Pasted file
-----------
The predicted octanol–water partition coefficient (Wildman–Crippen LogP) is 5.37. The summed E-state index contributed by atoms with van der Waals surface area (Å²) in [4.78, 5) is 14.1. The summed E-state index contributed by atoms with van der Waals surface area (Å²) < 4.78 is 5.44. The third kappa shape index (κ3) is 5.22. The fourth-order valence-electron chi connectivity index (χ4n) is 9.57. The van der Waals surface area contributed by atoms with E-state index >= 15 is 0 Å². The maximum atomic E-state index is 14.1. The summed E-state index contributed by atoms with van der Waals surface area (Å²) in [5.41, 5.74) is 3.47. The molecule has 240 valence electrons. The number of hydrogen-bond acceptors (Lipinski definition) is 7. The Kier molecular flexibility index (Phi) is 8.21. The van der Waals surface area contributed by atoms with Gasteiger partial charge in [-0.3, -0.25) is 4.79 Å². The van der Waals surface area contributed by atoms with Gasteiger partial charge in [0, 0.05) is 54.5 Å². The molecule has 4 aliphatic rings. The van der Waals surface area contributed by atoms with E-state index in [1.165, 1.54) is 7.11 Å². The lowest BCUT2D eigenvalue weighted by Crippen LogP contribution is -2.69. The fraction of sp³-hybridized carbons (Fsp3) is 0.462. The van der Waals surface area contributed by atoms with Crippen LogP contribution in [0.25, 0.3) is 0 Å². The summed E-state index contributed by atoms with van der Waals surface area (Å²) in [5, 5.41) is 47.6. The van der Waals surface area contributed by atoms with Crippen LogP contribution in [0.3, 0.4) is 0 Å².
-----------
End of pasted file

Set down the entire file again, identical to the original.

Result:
The predicted octanol–water partition coefficient (Wildman–Crippen LogP) is 5.37. The summed E-state index contributed by atoms with van der Waals surface area (Å²) in [4.78, 5) is 14.1. The summed E-state index contributed by atoms with van der Waals surface area (Å²) < 4.78 is 5.44. The third kappa shape index (κ3) is 5.22. The fourth-order valence-electron chi connectivity index (χ4n) is 9.57. The van der Waals surface area contributed by atoms with E-state index >= 15 is 0 Å². The maximum atomic E-state index is 14.1. The summed E-state index contributed by atoms with van der Waals surface area (Å²) in [5.41, 5.74) is 3.47. The molecule has 240 valence electrons. The number of hydrogen-bond acceptors (Lipinski definition) is 7. The Kier molecular flexibility index (Phi) is 8.21. The van der Waals surface area contributed by atoms with Gasteiger partial charge in [-0.3, -0.25) is 4.79 Å². The van der Waals surface area contributed by atoms with Gasteiger partial charge in [0, 0.05) is 54.5 Å². The molecule has 4 aliphatic rings. The van der Waals surface area contributed by atoms with E-state index in [1.165, 1.54) is 7.11 Å². The lowest BCUT2D eigenvalue weighted by Crippen LogP contribution is -2.69. The fraction of sp³-hybridized carbons (Fsp3) is 0.462. The van der Waals surface area contributed by atoms with Crippen LogP contribution in [0.25, 0.3) is 0 Å². The summed E-state index contributed by atoms with van der Waals surface area (Å²) in [5, 5.41) is 47.6. The van der Waals surface area contributed by atoms with Crippen LogP contribution in [0.3, 0.4) is 0 Å².